Monkey Pub on Roosevelt Way has been doing Sunday-night karaoke for over eight years. Last week was my introduction to the "Saraoke" show. I walked into this dive at 10 expecting a typical end-of-the-weekend (dead), four-singer rotation, but was greeted by a packed house. There wasn't a single open spot at the bar, nor were any tables available. I had to sit in the back at these church pews set up against the walls in the pool-table area. I was also the only sober person in the bar.
THIS IS IT.
Over half the crowd was UW students, but the scene still maintained a dingy "Ave-Rat" feel. A few birthdays were being celebrated that night. The long table of people that stretched down the middle of the room made it all look like one consolidated party. At my end of that table was a young crew of undergrads celebrating their friend Spencer's 21 run. They didn't look any older than he was. I could totally feel their excitement over finally being able to drink in a bar. It brought me back. The first time I ever took the karaoke stage was here in the U District at the old Plaza de Mexico when I turned 21 (I nailed "Word Up" by Cameo).
The rotation was easily 20 singers deep when I got there. There weren't any catalogs available. I took a tour around the floor. Plenty were around, but all were in use. I had a song in mind, so I brought it up. Sarah was the host, and it was fully apparent she was the reason this night is as popular as it is. She's very easy to look at, has a great style of announcing songs and singers, and keeps the show moving.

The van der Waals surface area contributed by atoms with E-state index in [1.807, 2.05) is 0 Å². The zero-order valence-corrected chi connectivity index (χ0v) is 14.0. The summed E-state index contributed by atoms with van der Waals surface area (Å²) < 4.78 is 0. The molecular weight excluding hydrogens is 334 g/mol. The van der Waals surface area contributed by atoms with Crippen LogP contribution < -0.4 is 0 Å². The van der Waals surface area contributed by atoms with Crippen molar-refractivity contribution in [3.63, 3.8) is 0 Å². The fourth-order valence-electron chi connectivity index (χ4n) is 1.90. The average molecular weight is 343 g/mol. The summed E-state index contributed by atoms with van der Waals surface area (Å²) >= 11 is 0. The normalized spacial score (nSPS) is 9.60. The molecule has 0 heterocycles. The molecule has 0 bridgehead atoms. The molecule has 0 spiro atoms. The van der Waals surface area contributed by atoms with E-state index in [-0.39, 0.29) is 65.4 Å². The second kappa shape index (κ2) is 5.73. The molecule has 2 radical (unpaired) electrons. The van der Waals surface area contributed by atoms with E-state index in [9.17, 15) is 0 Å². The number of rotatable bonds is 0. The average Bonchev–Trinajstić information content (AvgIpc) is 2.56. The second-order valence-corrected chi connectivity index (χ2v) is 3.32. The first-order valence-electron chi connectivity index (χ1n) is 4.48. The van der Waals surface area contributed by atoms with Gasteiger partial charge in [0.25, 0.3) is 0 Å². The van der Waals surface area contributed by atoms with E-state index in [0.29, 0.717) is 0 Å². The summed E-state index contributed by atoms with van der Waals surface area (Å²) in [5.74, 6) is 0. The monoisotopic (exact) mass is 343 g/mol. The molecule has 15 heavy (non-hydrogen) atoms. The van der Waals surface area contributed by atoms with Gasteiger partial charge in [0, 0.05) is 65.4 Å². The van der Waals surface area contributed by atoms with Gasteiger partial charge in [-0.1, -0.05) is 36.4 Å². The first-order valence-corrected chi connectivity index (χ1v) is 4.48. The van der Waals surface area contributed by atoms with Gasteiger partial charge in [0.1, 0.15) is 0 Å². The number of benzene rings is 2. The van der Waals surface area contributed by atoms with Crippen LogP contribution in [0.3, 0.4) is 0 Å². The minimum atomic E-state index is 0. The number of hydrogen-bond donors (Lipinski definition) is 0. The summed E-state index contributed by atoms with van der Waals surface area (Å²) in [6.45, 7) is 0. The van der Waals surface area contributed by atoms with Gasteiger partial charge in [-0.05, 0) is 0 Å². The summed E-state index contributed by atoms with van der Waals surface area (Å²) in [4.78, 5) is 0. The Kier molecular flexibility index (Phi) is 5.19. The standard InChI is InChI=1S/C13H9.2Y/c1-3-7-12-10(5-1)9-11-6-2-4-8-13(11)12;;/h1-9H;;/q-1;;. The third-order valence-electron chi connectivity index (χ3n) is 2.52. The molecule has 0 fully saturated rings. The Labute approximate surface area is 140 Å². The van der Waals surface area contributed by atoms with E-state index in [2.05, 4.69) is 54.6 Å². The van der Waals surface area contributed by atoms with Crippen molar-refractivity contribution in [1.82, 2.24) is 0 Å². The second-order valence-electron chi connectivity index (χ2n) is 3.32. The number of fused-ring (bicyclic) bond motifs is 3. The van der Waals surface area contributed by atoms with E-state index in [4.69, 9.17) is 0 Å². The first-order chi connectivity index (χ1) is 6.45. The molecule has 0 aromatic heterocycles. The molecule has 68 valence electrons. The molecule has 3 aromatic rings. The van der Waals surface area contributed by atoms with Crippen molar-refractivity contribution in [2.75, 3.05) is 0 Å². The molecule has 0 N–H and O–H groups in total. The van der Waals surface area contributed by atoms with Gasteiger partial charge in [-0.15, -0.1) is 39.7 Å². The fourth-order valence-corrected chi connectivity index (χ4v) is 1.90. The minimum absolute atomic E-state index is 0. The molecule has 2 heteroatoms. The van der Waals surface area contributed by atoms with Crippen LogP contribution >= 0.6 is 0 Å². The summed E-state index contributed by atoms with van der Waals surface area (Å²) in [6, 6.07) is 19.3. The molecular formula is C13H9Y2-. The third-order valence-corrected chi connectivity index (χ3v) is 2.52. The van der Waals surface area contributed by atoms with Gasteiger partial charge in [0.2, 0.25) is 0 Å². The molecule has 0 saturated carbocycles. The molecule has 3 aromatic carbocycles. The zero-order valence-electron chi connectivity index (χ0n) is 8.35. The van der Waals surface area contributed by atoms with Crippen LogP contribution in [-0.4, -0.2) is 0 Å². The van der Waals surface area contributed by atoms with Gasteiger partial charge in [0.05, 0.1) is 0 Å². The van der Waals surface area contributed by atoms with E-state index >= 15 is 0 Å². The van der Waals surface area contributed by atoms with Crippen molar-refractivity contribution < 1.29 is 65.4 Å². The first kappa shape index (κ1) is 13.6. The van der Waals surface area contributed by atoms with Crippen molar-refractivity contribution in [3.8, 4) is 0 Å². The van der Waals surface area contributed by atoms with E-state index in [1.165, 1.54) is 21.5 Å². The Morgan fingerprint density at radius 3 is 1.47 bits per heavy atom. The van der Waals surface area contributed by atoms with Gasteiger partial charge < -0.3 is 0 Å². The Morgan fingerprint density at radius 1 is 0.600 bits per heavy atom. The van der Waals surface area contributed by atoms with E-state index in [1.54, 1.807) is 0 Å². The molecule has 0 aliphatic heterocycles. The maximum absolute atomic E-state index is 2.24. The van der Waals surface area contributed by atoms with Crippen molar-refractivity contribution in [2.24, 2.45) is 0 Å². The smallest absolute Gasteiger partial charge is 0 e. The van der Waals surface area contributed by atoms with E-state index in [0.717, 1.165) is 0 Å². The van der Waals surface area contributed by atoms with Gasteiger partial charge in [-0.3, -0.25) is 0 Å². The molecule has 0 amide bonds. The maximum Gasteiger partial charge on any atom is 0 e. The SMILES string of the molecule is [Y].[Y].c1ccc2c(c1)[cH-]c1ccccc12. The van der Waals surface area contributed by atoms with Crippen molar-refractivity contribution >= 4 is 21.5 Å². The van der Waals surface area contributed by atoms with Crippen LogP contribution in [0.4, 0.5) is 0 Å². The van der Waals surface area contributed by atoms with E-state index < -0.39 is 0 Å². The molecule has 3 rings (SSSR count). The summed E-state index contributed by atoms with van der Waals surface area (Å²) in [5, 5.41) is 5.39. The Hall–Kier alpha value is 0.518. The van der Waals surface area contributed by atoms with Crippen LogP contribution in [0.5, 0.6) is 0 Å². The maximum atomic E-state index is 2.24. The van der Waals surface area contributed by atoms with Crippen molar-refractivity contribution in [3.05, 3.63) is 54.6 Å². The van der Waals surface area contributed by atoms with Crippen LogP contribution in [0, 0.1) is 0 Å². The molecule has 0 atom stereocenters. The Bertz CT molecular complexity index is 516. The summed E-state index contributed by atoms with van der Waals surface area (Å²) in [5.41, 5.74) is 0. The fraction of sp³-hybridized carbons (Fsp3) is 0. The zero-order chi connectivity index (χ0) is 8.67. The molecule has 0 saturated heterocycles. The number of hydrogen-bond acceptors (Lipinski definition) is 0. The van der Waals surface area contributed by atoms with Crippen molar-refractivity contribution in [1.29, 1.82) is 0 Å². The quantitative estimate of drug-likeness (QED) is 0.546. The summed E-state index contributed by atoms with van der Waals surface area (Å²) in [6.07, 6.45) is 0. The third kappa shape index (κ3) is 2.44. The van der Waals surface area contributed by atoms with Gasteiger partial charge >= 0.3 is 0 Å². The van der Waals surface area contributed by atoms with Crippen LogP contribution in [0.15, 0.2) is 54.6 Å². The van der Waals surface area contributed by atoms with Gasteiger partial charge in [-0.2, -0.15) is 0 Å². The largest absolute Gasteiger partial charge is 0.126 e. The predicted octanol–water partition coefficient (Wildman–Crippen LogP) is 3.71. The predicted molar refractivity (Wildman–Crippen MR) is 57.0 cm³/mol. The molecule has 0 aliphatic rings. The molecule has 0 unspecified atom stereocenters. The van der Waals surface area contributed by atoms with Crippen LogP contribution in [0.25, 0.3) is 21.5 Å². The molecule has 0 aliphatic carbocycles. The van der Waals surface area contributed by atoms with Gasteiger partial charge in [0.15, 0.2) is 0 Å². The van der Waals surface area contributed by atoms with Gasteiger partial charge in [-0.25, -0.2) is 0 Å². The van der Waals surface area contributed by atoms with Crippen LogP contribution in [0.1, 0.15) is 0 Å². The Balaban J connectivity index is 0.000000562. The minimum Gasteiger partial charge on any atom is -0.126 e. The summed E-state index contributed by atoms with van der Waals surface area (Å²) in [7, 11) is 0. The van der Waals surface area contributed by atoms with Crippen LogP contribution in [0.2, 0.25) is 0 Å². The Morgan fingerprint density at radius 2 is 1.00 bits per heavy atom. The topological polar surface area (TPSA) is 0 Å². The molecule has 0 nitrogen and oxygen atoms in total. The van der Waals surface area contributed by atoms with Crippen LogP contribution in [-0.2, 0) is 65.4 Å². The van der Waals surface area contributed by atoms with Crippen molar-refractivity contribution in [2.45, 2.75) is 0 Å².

It was as sophisticated a karaoke crowd as I've run into in a while. There were no cliché songs performed ("Don't Stop Believing," "Summer Nights," "Sweet Caroline"). People were pulling out some super-random stuff. One of the other parties further up the table was playing some sort of suicide game where they picked songs for each other to sing. One girl performed the 1979 Kenny Loggins' yacht-rock classic "This Is It," and Sarah filled in the Michael McDonald backing vocals. It was sloppy and Sarah's McDonald was more funny than good, but the pick completely fired me up. I've never heard that one done before, and unless I do it, I'll probably never hear it again. Other rarities that night were "Wanted Man" by Kansas, Buddy Holly's "Oh Boy" sung by me, and a great duet of "Somewhere Out There" by Sarah and their Friday-night KJ, Patrick (they also have a Tuesday karaoke night).
An hour into my time there, Spencer (bombarded with shots all night) was hanging on for dear life. He looked dead on his feet when he was called to the stage, but when his song kicked in he came to life and sang a fully energized rendition of Sam & Dave's "Soothe Me." The song choice was brilliant--cool and obscure, that's what you want. He was in key, on tempo, and totally owned it. But when it was done, he disappeared into the restroom for a while and eventually had to be helped out of the bar.